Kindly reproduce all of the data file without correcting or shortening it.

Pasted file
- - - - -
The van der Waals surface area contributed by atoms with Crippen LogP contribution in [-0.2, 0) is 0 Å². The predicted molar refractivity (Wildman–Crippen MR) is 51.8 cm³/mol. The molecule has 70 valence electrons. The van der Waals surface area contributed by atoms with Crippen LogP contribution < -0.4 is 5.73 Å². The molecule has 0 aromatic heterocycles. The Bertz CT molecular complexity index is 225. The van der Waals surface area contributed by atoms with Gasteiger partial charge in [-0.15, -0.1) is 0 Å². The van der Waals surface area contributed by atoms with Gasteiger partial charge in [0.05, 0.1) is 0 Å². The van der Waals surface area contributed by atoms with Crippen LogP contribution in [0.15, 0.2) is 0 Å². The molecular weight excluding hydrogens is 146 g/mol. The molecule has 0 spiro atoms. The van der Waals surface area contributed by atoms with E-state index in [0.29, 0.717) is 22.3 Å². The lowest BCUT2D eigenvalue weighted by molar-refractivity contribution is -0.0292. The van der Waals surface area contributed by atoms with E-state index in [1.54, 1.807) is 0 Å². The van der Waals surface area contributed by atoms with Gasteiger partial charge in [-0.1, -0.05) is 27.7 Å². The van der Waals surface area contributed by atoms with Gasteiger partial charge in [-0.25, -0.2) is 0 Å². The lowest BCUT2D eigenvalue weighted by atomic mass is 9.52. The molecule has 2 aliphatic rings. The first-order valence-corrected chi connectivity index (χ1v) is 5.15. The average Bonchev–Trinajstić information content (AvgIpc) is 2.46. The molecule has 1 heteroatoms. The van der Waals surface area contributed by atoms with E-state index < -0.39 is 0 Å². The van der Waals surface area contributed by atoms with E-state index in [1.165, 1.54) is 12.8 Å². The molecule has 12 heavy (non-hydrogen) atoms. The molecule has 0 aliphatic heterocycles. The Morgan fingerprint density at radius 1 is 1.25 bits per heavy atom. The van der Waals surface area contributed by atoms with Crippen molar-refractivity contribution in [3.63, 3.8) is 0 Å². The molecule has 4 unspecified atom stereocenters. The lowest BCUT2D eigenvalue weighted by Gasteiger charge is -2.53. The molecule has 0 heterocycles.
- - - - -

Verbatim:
The van der Waals surface area contributed by atoms with Crippen LogP contribution in [-0.2, 0) is 0 Å². The predicted molar refractivity (Wildman–Crippen MR) is 51.8 cm³/mol. The molecule has 70 valence electrons. The van der Waals surface area contributed by atoms with Crippen LogP contribution < -0.4 is 5.73 Å². The molecule has 0 aromatic heterocycles. The Bertz CT molecular complexity index is 225. The van der Waals surface area contributed by atoms with Gasteiger partial charge in [-0.15, -0.1) is 0 Å². The van der Waals surface area contributed by atoms with Gasteiger partial charge in [0.05, 0.1) is 0 Å². The van der Waals surface area contributed by atoms with Crippen LogP contribution in [0.15, 0.2) is 0 Å². The molecular weight excluding hydrogens is 146 g/mol. The molecule has 0 spiro atoms. The van der Waals surface area contributed by atoms with E-state index in [0.29, 0.717) is 22.3 Å². The lowest BCUT2D eigenvalue weighted by molar-refractivity contribution is -0.0292. The van der Waals surface area contributed by atoms with E-state index in [1.54, 1.807) is 0 Å². The van der Waals surface area contributed by atoms with Gasteiger partial charge in [-0.1, -0.05) is 27.7 Å². The van der Waals surface area contributed by atoms with Gasteiger partial charge in [-0.25, -0.2) is 0 Å². The lowest BCUT2D eigenvalue weighted by atomic mass is 9.52. The molecule has 2 aliphatic rings. The first-order valence-corrected chi connectivity index (χ1v) is 5.15. The average Bonchev–Trinajstić information content (AvgIpc) is 2.46. The molecule has 1 heteroatoms. The van der Waals surface area contributed by atoms with E-state index < -0.39 is 0 Å². The van der Waals surface area contributed by atoms with E-state index in [1.165, 1.54) is 12.8 Å². The molecule has 12 heavy (non-hydrogen) atoms. The molecule has 0 aliphatic heterocycles. The Morgan fingerprint density at radius 1 is 1.25 bits per heavy atom. The van der Waals surface area contributed by atoms with Crippen molar-refractivity contribution in [3.63, 3.8) is 0 Å². The molecule has 4 unspecified atom stereocenters. The lowest BCUT2D eigenvalue weighted by Gasteiger charge is -2.53. The molecule has 0 heterocycles.